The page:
Symlinked Plugins in WordPress 3.9

One of the cool little features included with 3.9 is the ability to symlink plugin directories. While it has been possible to symlink plugins in the past, functions such as plugins_url() return the wrong URL, which causes breakage in most plugins.

In #16953, r27158 and the followup r27999, we corrected this with the help of a new function: wp_register_plugin_realpath(). This function is called automatically during the plugin loading phase, and registers which plugin directories are symlinked, and where they’re symlinked to. This functionality is then used by plugin_basename() (the core of plugins_url(), along with other
functions) to reverse symlinks and find the correct plugin directory.

This enhancement means that you can symlink individual plugin directories, or even the whole plugins directory itself.

For anyone who’d like to use this, keep in mind that there are a few caveats:

  • Single-file plugins are not handled by this code. Any plugins you’d like to symlink must be in subdirectories of the main plugins folder. This restriction is due to the way these paths are registered.

    You can still symlink single-file plugins, however any use of plugin_basename() will be as broken as it was before 3.9. This is not a huge issue, as the main use of this is in plugins_url(), which is not frequently used in single-file plugins.

  • Must-use plugins cannot be symlinked. For the same reasons as single-file plugins, mu-plugins are not handled.

    For anyone using the common pattern of subdirectories within mu-plugins with a common loader file, you can use wp_register_plugin_realpath() directly to ensure that your subdirectories are handled.

    The following example code demonstrates how to use the function:

    $plugins = array(
    foreach ( $plugins as $plugin ) {
    	$path = dirname( __FILE__ ) . '/' . $plugin;
    	// Add this line to ensure mu-plugins subdirectories can be symlinked
    	wp_register_plugin_realpath( $path );
    	include $path;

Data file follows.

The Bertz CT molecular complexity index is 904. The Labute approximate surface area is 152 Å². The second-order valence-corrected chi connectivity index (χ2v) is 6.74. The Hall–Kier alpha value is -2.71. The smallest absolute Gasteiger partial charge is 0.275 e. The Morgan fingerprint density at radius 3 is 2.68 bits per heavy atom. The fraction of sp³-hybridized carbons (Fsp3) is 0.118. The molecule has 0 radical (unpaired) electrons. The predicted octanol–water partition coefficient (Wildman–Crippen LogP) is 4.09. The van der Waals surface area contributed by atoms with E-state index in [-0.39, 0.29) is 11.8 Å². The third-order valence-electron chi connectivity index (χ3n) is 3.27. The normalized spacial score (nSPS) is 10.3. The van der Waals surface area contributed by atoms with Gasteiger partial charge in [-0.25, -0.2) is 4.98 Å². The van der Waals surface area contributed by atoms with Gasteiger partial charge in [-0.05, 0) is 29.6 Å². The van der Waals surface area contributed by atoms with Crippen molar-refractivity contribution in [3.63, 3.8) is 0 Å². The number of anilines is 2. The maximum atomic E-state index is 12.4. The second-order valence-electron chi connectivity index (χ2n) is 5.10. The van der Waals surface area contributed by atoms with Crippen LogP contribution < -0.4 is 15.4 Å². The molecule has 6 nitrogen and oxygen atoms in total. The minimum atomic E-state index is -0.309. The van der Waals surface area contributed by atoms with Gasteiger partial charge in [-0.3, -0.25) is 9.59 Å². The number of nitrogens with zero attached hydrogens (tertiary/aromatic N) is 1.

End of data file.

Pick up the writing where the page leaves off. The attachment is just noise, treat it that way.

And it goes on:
Hopefully this change is as helpful for you as it was for me! One of the great advantages to this is that plugin developers can keep their plugin separate from their WordPress installation. This is a boon for developers with multiple installs who want to test compatibility; keep in mind that you can symlink the entire plugins directory if you’re testing multiple!

    If you have any questions about this, please leave a comment on this post and we’ll be happy to help you out!

    #3-9, #dev-notes, #plugins, #symlinks

In the better late than never category notes…

In the better late than never category: notes about plugins from core team meetup in December!

#wptybee, #meetup, #plugins

A bunch of unused images were removed from…

A bunch of unused images were removed from core in changeset 21498. Several of them were background gradients that were replaced with CSS 3 gradients. The rest have been unused in core for few releases.

However there are some plugins that use a few of these images and would need updating. Best thing to do would be to copy the images locally as that makes a plugin independent from core changes. If the images were gradients, best would be to use CSS 3 gradients (example).


On Saturday Matt posted to the WordPress Blog…

On Saturday, Matt posted to the WordPress Blog that the plugin directory has been refreshed.

Also also posted to our new P2 at what this means for developers. @otto42, @coffee2code, and I go through the changes in detail. They include: